Installation required working around desks inside the building and battling Minneapolis’ notoriously cold winters outside. “A lot of work is temperature-related, such as stripping the frames of lead paint and applying restoration epoxies,” Gentleman explains. “Then we painted frames. All of that has to be done in temperatures 50 F or higher. We draped the external scaffolding and blew in heat. It was -20 F outside and we heated the base level to about 45 or 50 F. Temperatures on the fourth level would rise to about 75 or 80 F.”

"[The Minnesota State Capitol] took a lot of thinking outside the box to engineer a system that will last 50 to 100 years." —Brooks Gentleman, owner, Re-View

“[The Minnesota State Capitol] took a lot of thinking outside the box to engineer a system that will last 50 to 100 years.” —Brooks Gentleman, owner, Re-View. PHOTO: Re-View


Gentleman explains how the work on the Capitol building put to rest a lot of misconceptions people have about windows. “People would think some of these goals were contradictory,” he says. “They say you can have a historic window but can’t have energy efficiency. Or you can have an insulated, laminated window but can’t open it. Those are tradeoffs you’d typically see in a retrofit project. Standard window systems have limitations. This project took a lot of thinking outside the box to engineer a system that will last 50 to 100 years.”

The Capitol boasts a lot of old woodwork, and the windows’ interior wood had to match the rest of the interior wood. Re-View located 100-plus-year-old logs in Idaho lakes. A century ago, loggers would cut down trees, chain the logs together and float them down the river. During that process, logs would come loose and sink, where they sat for 100 years. Companies today haul the logs up and mill them. That is the wood Gentleman used for the windows’ interior, which he stained to match the existing woodwork.

Quality control was a major part of the project. A third-party independent agency randomly selected about 10 percent of the windows to be tested after installation. The company came to the site, set up test chambers around window openings and used a vacuum that applied pressure similar to the pressure wind-driven rain would create. Once the test pressure is achieved, the company would hit the window with water to see if there were any leaks. The same test method was used to test for air infiltration.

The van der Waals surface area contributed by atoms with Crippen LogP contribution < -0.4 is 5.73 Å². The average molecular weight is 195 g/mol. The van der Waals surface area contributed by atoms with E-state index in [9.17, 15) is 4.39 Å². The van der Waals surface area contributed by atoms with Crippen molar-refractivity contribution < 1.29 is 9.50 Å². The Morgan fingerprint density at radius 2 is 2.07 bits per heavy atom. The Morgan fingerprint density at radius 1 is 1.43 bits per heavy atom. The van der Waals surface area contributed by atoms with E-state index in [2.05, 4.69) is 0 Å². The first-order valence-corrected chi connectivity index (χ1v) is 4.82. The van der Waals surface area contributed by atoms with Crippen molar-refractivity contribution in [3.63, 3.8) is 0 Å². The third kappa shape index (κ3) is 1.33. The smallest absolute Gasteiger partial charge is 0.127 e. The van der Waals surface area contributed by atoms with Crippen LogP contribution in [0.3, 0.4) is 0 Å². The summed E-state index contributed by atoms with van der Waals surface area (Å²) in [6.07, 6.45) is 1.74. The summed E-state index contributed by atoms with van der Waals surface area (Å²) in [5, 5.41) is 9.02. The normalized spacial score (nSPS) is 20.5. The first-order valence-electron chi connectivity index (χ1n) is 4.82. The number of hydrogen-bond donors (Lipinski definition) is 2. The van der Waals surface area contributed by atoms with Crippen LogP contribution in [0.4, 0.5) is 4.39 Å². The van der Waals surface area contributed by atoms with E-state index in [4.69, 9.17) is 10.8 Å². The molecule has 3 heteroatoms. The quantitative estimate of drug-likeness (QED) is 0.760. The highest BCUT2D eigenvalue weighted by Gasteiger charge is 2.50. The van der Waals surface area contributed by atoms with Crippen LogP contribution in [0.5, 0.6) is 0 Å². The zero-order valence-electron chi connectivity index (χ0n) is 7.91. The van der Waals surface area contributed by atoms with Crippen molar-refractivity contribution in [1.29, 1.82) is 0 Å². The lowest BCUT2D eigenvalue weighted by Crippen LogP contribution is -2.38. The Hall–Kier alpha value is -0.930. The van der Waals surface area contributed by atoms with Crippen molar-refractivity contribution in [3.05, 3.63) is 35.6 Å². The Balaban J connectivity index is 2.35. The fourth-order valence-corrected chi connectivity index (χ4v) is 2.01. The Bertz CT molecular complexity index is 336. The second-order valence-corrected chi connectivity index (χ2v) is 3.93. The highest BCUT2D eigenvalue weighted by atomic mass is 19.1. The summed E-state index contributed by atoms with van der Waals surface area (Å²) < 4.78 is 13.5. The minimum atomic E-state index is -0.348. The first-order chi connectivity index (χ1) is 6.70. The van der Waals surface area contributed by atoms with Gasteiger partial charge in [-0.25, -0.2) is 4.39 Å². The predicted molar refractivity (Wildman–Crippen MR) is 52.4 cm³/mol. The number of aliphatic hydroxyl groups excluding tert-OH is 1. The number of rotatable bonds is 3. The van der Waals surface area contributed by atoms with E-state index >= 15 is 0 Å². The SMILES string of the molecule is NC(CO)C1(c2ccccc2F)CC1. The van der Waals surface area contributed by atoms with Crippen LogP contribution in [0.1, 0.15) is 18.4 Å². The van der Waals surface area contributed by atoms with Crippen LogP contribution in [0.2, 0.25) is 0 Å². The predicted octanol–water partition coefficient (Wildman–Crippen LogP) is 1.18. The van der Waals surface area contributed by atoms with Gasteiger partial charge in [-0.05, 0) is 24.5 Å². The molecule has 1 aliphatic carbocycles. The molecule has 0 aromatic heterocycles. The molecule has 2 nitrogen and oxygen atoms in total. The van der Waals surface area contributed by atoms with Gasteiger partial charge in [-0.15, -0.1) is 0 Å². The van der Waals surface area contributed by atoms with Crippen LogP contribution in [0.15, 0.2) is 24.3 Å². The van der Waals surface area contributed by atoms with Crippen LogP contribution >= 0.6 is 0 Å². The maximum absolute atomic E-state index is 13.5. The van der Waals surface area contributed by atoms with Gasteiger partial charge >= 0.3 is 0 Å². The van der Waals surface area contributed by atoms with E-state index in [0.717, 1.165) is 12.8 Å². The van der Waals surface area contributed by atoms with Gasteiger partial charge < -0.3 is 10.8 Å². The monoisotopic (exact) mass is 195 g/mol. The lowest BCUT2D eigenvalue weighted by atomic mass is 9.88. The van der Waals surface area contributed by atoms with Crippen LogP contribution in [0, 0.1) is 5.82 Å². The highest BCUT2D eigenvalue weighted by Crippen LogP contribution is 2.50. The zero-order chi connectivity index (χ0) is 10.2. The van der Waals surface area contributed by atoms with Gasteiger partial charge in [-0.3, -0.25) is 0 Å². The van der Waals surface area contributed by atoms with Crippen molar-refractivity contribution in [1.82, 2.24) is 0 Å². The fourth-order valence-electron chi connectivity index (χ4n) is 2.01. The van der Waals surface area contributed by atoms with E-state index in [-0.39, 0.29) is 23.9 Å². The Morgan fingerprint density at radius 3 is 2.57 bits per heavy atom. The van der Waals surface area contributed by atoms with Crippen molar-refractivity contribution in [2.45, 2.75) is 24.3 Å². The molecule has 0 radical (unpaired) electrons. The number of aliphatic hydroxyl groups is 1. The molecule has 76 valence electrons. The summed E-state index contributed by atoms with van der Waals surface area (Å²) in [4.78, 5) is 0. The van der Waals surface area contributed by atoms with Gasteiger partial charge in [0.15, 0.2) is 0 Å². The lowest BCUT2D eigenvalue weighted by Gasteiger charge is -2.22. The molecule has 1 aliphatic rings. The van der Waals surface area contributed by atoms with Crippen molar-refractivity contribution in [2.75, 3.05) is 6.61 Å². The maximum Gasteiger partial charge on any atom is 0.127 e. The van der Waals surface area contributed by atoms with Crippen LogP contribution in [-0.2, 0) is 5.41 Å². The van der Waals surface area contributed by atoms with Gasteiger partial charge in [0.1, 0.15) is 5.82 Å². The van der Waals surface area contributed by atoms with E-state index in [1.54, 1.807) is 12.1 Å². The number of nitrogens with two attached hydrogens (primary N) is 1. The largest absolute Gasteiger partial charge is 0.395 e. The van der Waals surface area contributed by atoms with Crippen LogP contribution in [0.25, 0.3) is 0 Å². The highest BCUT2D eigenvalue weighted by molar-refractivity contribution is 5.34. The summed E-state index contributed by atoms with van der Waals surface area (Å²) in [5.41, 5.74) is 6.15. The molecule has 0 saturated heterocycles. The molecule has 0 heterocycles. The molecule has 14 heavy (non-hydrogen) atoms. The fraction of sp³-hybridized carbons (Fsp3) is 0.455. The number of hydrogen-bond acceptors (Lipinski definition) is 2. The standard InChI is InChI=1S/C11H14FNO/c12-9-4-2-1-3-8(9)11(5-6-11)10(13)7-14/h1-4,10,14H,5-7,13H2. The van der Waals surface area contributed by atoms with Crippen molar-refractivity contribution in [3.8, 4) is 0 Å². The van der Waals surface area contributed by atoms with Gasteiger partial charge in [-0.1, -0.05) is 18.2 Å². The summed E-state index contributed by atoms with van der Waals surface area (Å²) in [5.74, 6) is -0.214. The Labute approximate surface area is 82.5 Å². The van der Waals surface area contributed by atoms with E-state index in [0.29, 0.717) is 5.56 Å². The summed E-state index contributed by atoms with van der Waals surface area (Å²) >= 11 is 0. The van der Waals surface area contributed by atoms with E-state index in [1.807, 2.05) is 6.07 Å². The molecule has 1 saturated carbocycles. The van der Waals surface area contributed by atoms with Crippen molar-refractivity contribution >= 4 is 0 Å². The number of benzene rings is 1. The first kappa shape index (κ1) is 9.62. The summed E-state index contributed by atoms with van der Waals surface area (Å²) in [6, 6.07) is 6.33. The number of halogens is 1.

Gentleman explains a typical window would have an air infiltration rating of 0.10. “We were having these windows tested at 0.01, 0.02 and one at 0.04,” he says. “These significantly larger windows had half the rate of air infiltration.”

Insulated glass with low-E coatings reduce solar heat gain and the sash was manufactured from Accoya wood, which is modified through an acetylation process that results in low thermal conductivity and high dimensional stability. “It’s neat how you can take a 100-plus-year-old design and build it in a way that looks like the old window, but with the performance characteristics of a modern-day replacement,” Gentleman adds.

Although restoration of the approximately 300 windows has taken 2 1/2 years, the window retrofit is not complete. ReView will manufacture and install interior bullet-resistant ballistic windows made of steel and ballistic glazing in high-security sections of the facility.

After seeing the restoration, Gentleman recalls Capitol employees describing the windows as “amazing”, “incredible” and saying, “I love these windows.”

“When someone starts using terms like ‘I love’ and having an emotional attachment to a window, that’s what you’re looking for,” he says. “This is a tough crowd, too. They’re politicians! There are protests and bickering and it sometimes seems like a controversial pit. Then, amidst all that, you have all those people coming together and agreeing they love the windows.”

About the Author

Elyse Cooper
Elyse Cooper has been writing about the design and construction industry for seven years, authoring articles for various nationally circulated trade publications.